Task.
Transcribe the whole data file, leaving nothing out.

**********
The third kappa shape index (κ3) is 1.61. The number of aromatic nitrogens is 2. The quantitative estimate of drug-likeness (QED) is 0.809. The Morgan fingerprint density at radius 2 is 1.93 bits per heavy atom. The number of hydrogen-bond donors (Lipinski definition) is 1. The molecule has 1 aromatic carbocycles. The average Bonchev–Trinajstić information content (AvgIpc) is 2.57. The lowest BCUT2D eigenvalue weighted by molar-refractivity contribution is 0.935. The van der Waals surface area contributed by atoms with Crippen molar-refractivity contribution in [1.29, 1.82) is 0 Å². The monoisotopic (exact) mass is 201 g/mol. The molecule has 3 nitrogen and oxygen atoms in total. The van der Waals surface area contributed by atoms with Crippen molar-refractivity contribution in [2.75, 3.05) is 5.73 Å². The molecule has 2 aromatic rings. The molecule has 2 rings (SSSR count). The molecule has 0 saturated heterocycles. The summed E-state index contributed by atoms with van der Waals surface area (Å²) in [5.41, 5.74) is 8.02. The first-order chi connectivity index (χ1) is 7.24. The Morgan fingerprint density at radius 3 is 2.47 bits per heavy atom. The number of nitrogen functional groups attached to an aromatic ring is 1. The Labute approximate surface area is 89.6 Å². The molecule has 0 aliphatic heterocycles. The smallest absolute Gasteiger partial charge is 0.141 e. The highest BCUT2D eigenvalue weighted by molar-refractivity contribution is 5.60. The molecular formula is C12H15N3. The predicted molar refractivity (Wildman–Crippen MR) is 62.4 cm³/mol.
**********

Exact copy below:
The third kappa shape index (κ3) is 1.61. The number of aromatic nitrogens is 2. The quantitative estimate of drug-likeness (QED) is 0.809. The Morgan fingerprint density at radius 2 is 1.93 bits per heavy atom. The number of hydrogen-bond donors (Lipinski definition) is 1. The molecule has 1 aromatic carbocycles. The average Bonchev–Trinajstić information content (AvgIpc) is 2.57. The lowest BCUT2D eigenvalue weighted by molar-refractivity contribution is 0.935. The van der Waals surface area contributed by atoms with Crippen molar-refractivity contribution in [1.29, 1.82) is 0 Å². The monoisotopic (exact) mass is 201 g/mol. The molecule has 3 nitrogen and oxygen atoms in total. The van der Waals surface area contributed by atoms with Crippen molar-refractivity contribution in [2.75, 3.05) is 5.73 Å². The molecule has 2 aromatic rings. The molecule has 2 rings (SSSR count). The molecule has 0 saturated heterocycles. The summed E-state index contributed by atoms with van der Waals surface area (Å²) in [5.41, 5.74) is 8.02. The first-order chi connectivity index (χ1) is 7.24. The Morgan fingerprint density at radius 3 is 2.47 bits per heavy atom. The number of nitrogen functional groups attached to an aromatic ring is 1. The Labute approximate surface area is 89.6 Å². The molecule has 0 aliphatic heterocycles. The smallest absolute Gasteiger partial charge is 0.141 e. The highest BCUT2D eigenvalue weighted by molar-refractivity contribution is 5.60. The molecular formula is C12H15N3. The predicted molar refractivity (Wildman–Crippen MR) is 62.4 cm³/mol.